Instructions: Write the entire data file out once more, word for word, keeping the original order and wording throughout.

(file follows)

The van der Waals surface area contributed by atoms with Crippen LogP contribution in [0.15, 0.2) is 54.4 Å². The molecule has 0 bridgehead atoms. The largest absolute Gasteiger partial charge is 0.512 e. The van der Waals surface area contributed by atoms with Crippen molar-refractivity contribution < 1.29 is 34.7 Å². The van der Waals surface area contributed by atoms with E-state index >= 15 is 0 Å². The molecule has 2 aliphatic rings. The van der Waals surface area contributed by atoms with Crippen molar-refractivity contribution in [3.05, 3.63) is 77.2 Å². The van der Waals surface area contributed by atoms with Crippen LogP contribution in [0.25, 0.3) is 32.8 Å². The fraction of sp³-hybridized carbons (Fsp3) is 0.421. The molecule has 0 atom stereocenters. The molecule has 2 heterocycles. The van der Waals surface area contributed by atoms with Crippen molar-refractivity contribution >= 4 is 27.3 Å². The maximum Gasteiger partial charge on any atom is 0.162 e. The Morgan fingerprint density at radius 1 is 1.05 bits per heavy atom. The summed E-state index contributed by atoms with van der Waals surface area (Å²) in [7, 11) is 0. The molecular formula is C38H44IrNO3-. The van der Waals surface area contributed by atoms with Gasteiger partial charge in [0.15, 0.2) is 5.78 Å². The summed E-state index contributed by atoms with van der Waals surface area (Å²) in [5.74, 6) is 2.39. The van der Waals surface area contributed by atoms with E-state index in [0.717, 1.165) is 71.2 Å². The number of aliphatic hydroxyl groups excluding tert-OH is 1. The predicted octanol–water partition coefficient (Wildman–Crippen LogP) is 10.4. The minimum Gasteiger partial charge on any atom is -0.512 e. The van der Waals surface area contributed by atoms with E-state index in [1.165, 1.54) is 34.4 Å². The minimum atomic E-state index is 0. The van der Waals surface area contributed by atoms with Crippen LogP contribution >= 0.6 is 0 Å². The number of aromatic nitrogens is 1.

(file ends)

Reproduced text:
The van der Waals surface area contributed by atoms with Crippen LogP contribution in [0.15, 0.2) is 54.4 Å². The molecule has 0 bridgehead atoms. The largest absolute Gasteiger partial charge is 0.512 e. The van der Waals surface area contributed by atoms with Crippen molar-refractivity contribution < 1.29 is 34.7 Å². The van der Waals surface area contributed by atoms with E-state index >= 15 is 0 Å². The molecule has 2 aliphatic rings. The van der Waals surface area contributed by atoms with Crippen molar-refractivity contribution in [3.05, 3.63) is 77.2 Å². The van der Waals surface area contributed by atoms with Crippen LogP contribution in [0.25, 0.3) is 32.8 Å². The fraction of sp³-hybridized carbons (Fsp3) is 0.421. The molecule has 0 atom stereocenters. The molecule has 2 heterocycles. The van der Waals surface area contributed by atoms with Crippen molar-refractivity contribution >= 4 is 27.3 Å². The maximum Gasteiger partial charge on any atom is 0.162 e. The Morgan fingerprint density at radius 1 is 1.05 bits per heavy atom. The summed E-state index contributed by atoms with van der Waals surface area (Å²) in [7, 11) is 0. The molecular formula is C38H44IrNO3-. The van der Waals surface area contributed by atoms with Gasteiger partial charge in [0.15, 0.2) is 5.78 Å². The summed E-state index contributed by atoms with van der Waals surface area (Å²) in [5.74, 6) is 2.39. The van der Waals surface area contributed by atoms with E-state index in [0.717, 1.165) is 71.2 Å². The number of aliphatic hydroxyl groups excluding tert-OH is 1. The predicted octanol–water partition coefficient (Wildman–Crippen LogP) is 10.4. The minimum Gasteiger partial charge on any atom is -0.512 e. The van der Waals surface area contributed by atoms with E-state index in [1.165, 1.54) is 34.4 Å². The minimum atomic E-state index is 0. The van der Waals surface area contributed by atoms with Crippen LogP contribution >= 0.6 is 0 Å². The number of aromatic nitrogens is 1.